Volunteer Task Description
A volunteer Task Description is critical in recruiting and retaining your volunteers – in order to attract volunteers to your organisation, and to provide a role that continues to enthuse motivate your volunteers to stay.
The description can be used to form the basis of your recruitment for the role and helps to convey more about the placement available to potential volunteers. A Task Descriptions can also help your staff and existing volunteers to understand how new volunteers fit within the organisation.
Volunteer Task Descriptions need to reflect a balance between how the organisation wants to involve the volunteer, and creating an interesting and fulfilling opportunity for that volunteer.
What could the volunteer do?
When looking at how you would like to involve volunteers in your organisation, remember to consult with your staff and any existing volunteers. They will help to identify roles and tasks that a volunteer could help to do.
Try asking questions like:
- What activities and projects have you wanted to do but have not had the time for?
- What would you like to see done that no one has the skills for?
- What could be done to enhance the service you are offering?
- Are there specific tasks or projects that volunteers could take on that would help support the staff or service users?
Future strategies and plans for your organisation can also help to inform and shape the role your volunteers will fulfil. Taking a look at future plans will help with crafting a Volunteer Task Description.
When creating volunteer roles, try not to make assumptions about the task. Stuffing envelopes may be terribly dull for some individuals, but others may find it therapeutic and relaxing!
Getting the Task Description Right
Once you know the role that you want a volunteer to fulfil, its time to write the Task Description! When designing your task description it should remain fairly flexible and not too formal, but it should outline the tasks that are involved and, crucially, it should explain why doing that task will make a difference to the wider organisation and its service users—volunteers want to know how they are helping. For example, it might be easy to see why working on the marketing strategy may make a difference, but it might be less obvious (but just as impactful) why a role that involves organising publicity material in the display racks makes sense.
What to include:
Once a Task Description has been given a purpose and goal, it is then important to look at how and which the role will take shape, and what considerations and support can be given to the volunteer. Consider the following when making up your Task Description:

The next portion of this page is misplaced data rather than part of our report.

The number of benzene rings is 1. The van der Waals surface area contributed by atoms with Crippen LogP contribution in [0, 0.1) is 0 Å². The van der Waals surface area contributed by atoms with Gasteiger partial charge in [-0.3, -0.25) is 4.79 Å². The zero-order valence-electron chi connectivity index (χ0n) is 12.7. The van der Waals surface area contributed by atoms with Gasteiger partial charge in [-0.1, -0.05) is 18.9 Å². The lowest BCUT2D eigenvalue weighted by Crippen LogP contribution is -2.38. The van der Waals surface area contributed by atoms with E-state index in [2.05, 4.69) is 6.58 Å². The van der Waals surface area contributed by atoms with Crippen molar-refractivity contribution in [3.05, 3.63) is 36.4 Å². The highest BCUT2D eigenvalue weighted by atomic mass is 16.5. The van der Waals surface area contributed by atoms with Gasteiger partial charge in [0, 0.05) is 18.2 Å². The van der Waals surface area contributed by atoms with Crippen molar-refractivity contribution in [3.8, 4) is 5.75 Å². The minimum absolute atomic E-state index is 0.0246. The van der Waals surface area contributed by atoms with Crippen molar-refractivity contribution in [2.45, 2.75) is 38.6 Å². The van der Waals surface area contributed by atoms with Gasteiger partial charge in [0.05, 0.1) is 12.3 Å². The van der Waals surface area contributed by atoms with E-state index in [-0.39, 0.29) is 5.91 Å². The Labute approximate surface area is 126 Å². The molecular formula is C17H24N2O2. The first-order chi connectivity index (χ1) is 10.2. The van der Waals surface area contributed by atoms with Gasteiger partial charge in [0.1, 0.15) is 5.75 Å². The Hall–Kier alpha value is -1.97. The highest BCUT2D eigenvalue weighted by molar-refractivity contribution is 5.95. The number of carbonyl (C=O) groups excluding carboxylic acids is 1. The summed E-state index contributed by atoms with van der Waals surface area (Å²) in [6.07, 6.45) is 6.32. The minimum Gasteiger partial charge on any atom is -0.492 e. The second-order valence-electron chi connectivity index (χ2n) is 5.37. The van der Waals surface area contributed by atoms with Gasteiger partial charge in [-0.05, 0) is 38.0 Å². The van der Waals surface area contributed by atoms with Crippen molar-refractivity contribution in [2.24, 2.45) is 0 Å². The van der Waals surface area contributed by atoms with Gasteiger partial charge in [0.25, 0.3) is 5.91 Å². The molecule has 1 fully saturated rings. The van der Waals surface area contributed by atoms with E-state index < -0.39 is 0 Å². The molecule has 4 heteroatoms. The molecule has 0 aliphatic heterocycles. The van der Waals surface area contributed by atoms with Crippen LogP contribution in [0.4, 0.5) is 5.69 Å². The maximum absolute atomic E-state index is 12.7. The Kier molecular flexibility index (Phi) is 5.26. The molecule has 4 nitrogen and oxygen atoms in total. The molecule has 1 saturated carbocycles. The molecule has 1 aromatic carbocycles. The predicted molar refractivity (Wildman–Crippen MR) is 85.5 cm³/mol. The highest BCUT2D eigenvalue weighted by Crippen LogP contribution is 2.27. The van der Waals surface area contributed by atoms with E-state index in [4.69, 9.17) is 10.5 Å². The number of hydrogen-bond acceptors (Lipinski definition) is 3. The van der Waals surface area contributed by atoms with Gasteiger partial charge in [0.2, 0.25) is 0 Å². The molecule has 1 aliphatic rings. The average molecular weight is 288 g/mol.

- Volunteer Role title
- Objectives of the role
- A broad outline of tasks and activities to be undertaken
- Targets or measurements of performance
- The name of the person supervising the volunteer
- How the role fits in with the work of the organisation
- How the activities and tasks will benefit the organisation
- How the role will benefit the volunteer
- The kind of skills and attributes the volunteer may need
- Any unique details about the role, or things that volunteers may need to know
- If the volunteer needs their own transport or equipment
- Dress code (if applicable)
- Any restrictions on who can perform the role, in line with your volunteer policies
- How many hours you would like the volunteer to give.
Remember to Review
Once you have your Task Description completed, discuss the role with other members of your organisation. Does the role fulfil the needs of your organisation? Is the role realistic to the expectations of volunteers? Are there areas for flexibility? If the volunteer doesn’t have the skills or experience in one part of the role, could their development be accommodated?
After recruiting a volunteer to the role, remember to review the volunteer Task Description with them at regular intervals, and ask for feedback on the role.
Further Support Available
Stockton Volunteers is dedicated to supporting volunteer involved organisations in Stockton-on-Tees. Further support is available through our website, where you can:
- Download more Good Practice Guides
- Find out more about the Stockton Volunteers Good Practice Kite Mark
- Place volunteer advertisements
- Get information about our latest Stockton Volunteers Partnership Meeting
- Contact us for advice and support on your volunteering programmes
- Get advice on policies and procedures for volunteering.
The Stockton Volunteers Good Practice Kite Mark is awarded to organisations who demonstrate commitment to supporting and nurturing their volunteers.
Recognised across County Durham and Stockton-on-Tees, the Stockton Volunteers Good Practice Kite Mark follows the ethos of Volunteer England and National Council for Voluntary Organisations (NCVO).
Other Good Practice Guides:
- Volunteer Expenses
- Writing Volunteer Agreements
- Involving Young Volunteers
- Supporting Volunteers
- Volunteer Induction
- Volunteer Policy
- Volunteer Recruitment
- Volunteer Complaints
- Dealing with Difficult Behaviour
- Volunteer Health and Safety
For more information contact, Karen Grundy – Community Programme Manager, email firstname.lastname@example.org
“Help one another. There’s no time like the present, and no present like the time.”
– James Durst